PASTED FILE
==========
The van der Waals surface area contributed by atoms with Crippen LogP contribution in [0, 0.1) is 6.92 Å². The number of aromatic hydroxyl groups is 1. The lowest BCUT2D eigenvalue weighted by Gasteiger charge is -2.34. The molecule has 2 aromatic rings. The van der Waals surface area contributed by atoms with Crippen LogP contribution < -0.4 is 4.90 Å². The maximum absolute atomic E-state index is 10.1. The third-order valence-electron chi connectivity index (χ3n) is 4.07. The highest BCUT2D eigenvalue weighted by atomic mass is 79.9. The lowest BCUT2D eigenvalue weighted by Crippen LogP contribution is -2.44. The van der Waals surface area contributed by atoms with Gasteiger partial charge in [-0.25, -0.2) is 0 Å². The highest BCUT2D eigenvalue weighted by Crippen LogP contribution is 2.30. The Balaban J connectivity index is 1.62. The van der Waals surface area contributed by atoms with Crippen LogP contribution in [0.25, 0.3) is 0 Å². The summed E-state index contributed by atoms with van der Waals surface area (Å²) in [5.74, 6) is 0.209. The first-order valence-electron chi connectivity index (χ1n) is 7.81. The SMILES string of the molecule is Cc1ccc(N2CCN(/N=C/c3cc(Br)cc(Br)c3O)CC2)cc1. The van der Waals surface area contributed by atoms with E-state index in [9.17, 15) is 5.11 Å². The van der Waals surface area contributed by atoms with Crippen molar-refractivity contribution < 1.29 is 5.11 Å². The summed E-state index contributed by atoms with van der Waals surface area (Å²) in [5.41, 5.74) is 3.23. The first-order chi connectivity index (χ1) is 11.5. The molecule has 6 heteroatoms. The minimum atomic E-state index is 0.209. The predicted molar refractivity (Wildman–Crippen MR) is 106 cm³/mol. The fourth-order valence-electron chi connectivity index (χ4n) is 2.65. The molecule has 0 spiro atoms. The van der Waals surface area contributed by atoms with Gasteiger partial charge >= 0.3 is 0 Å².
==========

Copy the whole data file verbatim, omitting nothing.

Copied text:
The van der Waals surface area contributed by atoms with Crippen LogP contribution in [0, 0.1) is 6.92 Å². The number of aromatic hydroxyl groups is 1. The lowest BCUT2D eigenvalue weighted by Gasteiger charge is -2.34. The molecule has 2 aromatic rings. The van der Waals surface area contributed by atoms with Crippen LogP contribution < -0.4 is 4.90 Å². The maximum absolute atomic E-state index is 10.1. The third-order valence-electron chi connectivity index (χ3n) is 4.07. The highest BCUT2D eigenvalue weighted by atomic mass is 79.9. The lowest BCUT2D eigenvalue weighted by Crippen LogP contribution is -2.44. The van der Waals surface area contributed by atoms with Gasteiger partial charge in [-0.25, -0.2) is 0 Å². The highest BCUT2D eigenvalue weighted by Crippen LogP contribution is 2.30. The Balaban J connectivity index is 1.62. The van der Waals surface area contributed by atoms with Crippen LogP contribution in [0.25, 0.3) is 0 Å². The summed E-state index contributed by atoms with van der Waals surface area (Å²) in [5.74, 6) is 0.209. The first-order valence-electron chi connectivity index (χ1n) is 7.81. The SMILES string of the molecule is Cc1ccc(N2CCN(/N=C/c3cc(Br)cc(Br)c3O)CC2)cc1. The van der Waals surface area contributed by atoms with E-state index in [9.17, 15) is 5.11 Å². The van der Waals surface area contributed by atoms with Crippen molar-refractivity contribution < 1.29 is 5.11 Å². The summed E-state index contributed by atoms with van der Waals surface area (Å²) in [5.41, 5.74) is 3.23. The first-order chi connectivity index (χ1) is 11.5. The molecule has 6 heteroatoms. The minimum atomic E-state index is 0.209. The predicted molar refractivity (Wildman–Crippen MR) is 106 cm³/mol. The fourth-order valence-electron chi connectivity index (χ4n) is 2.65. The molecule has 0 spiro atoms. The van der Waals surface area contributed by atoms with Gasteiger partial charge >= 0.3 is 0 Å².